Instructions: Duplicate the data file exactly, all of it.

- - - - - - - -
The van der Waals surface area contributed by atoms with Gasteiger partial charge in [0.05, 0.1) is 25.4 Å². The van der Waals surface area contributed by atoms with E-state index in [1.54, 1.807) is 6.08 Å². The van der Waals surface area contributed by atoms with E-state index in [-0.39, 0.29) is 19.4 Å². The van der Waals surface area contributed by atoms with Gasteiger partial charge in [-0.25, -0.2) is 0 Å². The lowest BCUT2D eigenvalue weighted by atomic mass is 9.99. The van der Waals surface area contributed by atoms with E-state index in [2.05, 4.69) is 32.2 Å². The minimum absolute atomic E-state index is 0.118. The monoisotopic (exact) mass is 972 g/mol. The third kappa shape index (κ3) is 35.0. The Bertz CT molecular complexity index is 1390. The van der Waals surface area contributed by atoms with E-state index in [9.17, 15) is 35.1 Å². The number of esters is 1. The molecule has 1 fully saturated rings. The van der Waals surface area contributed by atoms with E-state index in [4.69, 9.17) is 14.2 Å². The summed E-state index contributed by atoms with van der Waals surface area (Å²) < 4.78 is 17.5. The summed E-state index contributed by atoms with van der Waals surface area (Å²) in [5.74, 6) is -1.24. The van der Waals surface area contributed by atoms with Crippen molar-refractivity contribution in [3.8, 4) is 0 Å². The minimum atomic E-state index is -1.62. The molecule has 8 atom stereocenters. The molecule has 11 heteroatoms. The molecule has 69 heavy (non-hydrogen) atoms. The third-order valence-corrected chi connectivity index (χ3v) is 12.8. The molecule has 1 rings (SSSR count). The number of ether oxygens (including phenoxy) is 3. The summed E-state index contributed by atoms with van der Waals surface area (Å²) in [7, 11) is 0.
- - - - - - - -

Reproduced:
The van der Waals surface area contributed by atoms with Gasteiger partial charge in [0.05, 0.1) is 25.4 Å². The van der Waals surface area contributed by atoms with E-state index in [1.54, 1.807) is 6.08 Å². The van der Waals surface area contributed by atoms with E-state index in [-0.39, 0.29) is 19.4 Å². The van der Waals surface area contributed by atoms with Gasteiger partial charge in [-0.25, -0.2) is 0 Å². The lowest BCUT2D eigenvalue weighted by atomic mass is 9.99. The van der Waals surface area contributed by atoms with E-state index in [2.05, 4.69) is 32.2 Å². The minimum absolute atomic E-state index is 0.118. The monoisotopic (exact) mass is 972 g/mol. The third kappa shape index (κ3) is 35.0. The Bertz CT molecular complexity index is 1390. The van der Waals surface area contributed by atoms with E-state index in [9.17, 15) is 35.1 Å². The number of esters is 1. The molecule has 1 fully saturated rings. The van der Waals surface area contributed by atoms with E-state index in [4.69, 9.17) is 14.2 Å². The summed E-state index contributed by atoms with van der Waals surface area (Å²) < 4.78 is 17.5. The summed E-state index contributed by atoms with van der Waals surface area (Å²) in [5.74, 6) is -1.24. The van der Waals surface area contributed by atoms with Crippen molar-refractivity contribution in [3.8, 4) is 0 Å². The minimum atomic E-state index is -1.62. The molecule has 8 atom stereocenters. The molecule has 11 heteroatoms. The molecule has 69 heavy (non-hydrogen) atoms. The third-order valence-corrected chi connectivity index (χ3v) is 12.8. The molecule has 1 rings (SSSR count). The number of ether oxygens (including phenoxy) is 3. The summed E-state index contributed by atoms with van der Waals surface area (Å²) in [7, 11) is 0.